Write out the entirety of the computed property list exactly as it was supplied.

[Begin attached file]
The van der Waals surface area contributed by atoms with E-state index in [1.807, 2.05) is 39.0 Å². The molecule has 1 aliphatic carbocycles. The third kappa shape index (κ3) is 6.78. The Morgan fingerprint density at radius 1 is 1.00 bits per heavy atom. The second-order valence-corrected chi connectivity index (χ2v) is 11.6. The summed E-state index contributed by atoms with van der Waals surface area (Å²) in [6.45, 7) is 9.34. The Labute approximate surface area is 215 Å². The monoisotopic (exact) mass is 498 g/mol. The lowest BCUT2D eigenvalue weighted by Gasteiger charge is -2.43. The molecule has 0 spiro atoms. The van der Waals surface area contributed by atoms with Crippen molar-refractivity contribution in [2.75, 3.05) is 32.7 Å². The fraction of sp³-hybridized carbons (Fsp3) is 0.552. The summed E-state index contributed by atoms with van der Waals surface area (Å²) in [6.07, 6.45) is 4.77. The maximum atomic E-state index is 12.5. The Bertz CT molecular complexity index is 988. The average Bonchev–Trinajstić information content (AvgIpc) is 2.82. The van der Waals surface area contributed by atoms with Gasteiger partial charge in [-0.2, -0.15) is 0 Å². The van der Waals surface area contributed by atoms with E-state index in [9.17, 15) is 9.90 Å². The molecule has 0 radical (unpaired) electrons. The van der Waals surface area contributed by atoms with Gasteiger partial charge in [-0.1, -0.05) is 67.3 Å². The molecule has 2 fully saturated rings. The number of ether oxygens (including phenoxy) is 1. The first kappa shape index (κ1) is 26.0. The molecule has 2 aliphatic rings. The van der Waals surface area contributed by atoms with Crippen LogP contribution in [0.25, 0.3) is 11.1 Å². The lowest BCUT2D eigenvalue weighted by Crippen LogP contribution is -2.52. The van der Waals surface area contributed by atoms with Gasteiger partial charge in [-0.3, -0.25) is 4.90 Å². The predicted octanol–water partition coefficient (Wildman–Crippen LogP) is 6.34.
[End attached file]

The van der Waals surface area contributed by atoms with E-state index in [1.807, 2.05) is 39.0 Å². The molecule has 1 aliphatic carbocycles. The third kappa shape index (κ3) is 6.78. The Morgan fingerprint density at radius 1 is 1.00 bits per heavy atom. The second-order valence-corrected chi connectivity index (χ2v) is 11.6. The summed E-state index contributed by atoms with van der Waals surface area (Å²) in [6.45, 7) is 9.34. The Labute approximate surface area is 215 Å². The monoisotopic (exact) mass is 498 g/mol. The lowest BCUT2D eigenvalue weighted by Gasteiger charge is -2.43. The molecule has 0 spiro atoms. The van der Waals surface area contributed by atoms with Crippen molar-refractivity contribution in [2.75, 3.05) is 32.7 Å². The fraction of sp³-hybridized carbons (Fsp3) is 0.552. The summed E-state index contributed by atoms with van der Waals surface area (Å²) in [6.07, 6.45) is 4.77. The maximum atomic E-state index is 12.5. The Bertz CT molecular complexity index is 988. The average Bonchev–Trinajstić information content (AvgIpc) is 2.82. The van der Waals surface area contributed by atoms with Gasteiger partial charge in [-0.2, -0.15) is 0 Å². The van der Waals surface area contributed by atoms with E-state index in [9.17, 15) is 9.90 Å². The molecule has 0 radical (unpaired) electrons. The van der Waals surface area contributed by atoms with Gasteiger partial charge in [-0.1, -0.05) is 67.3 Å². The molecule has 2 fully saturated rings. The number of ether oxygens (including phenoxy) is 1. The first kappa shape index (κ1) is 26.0. The molecule has 2 aliphatic rings. The van der Waals surface area contributed by atoms with Crippen LogP contribution in [0.25, 0.3) is 11.1 Å². The lowest BCUT2D eigenvalue weighted by Crippen LogP contribution is -2.52. The van der Waals surface area contributed by atoms with Gasteiger partial charge in [-0.3, -0.25) is 4.90 Å². The predicted octanol–water partition coefficient (Wildman–Crippen LogP) is 6.34.